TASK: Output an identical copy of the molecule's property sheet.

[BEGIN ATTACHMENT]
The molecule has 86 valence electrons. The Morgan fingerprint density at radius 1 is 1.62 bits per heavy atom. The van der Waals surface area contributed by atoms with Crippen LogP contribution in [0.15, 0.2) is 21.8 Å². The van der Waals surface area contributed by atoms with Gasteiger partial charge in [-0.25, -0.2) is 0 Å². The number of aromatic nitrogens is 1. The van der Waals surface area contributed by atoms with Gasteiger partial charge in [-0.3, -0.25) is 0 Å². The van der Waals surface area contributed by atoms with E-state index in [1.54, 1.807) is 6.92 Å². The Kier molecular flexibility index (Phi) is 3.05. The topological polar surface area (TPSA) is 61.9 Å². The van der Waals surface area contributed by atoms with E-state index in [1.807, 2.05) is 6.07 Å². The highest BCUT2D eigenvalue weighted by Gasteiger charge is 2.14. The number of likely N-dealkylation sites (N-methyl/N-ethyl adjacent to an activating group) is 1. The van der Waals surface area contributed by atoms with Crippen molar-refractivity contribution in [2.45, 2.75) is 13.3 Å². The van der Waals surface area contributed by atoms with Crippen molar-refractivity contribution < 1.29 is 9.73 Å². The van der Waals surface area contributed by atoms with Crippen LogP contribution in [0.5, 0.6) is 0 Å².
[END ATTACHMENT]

The molecule has 86 valence electrons. The Morgan fingerprint density at radius 1 is 1.62 bits per heavy atom. The van der Waals surface area contributed by atoms with Crippen LogP contribution in [0.15, 0.2) is 21.8 Å². The van der Waals surface area contributed by atoms with Gasteiger partial charge in [-0.25, -0.2) is 0 Å². The number of aromatic nitrogens is 1. The van der Waals surface area contributed by atoms with Gasteiger partial charge in [-0.3, -0.25) is 0 Å². The van der Waals surface area contributed by atoms with E-state index in [1.54, 1.807) is 6.92 Å². The Kier molecular flexibility index (Phi) is 3.05. The topological polar surface area (TPSA) is 61.9 Å². The van der Waals surface area contributed by atoms with E-state index in [1.807, 2.05) is 6.07 Å². The highest BCUT2D eigenvalue weighted by Gasteiger charge is 2.14. The number of likely N-dealkylation sites (N-methyl/N-ethyl adjacent to an activating group) is 1. The van der Waals surface area contributed by atoms with Crippen molar-refractivity contribution in [2.45, 2.75) is 13.3 Å². The van der Waals surface area contributed by atoms with Crippen molar-refractivity contribution < 1.29 is 9.73 Å². The van der Waals surface area contributed by atoms with Crippen LogP contribution in [0.5, 0.6) is 0 Å².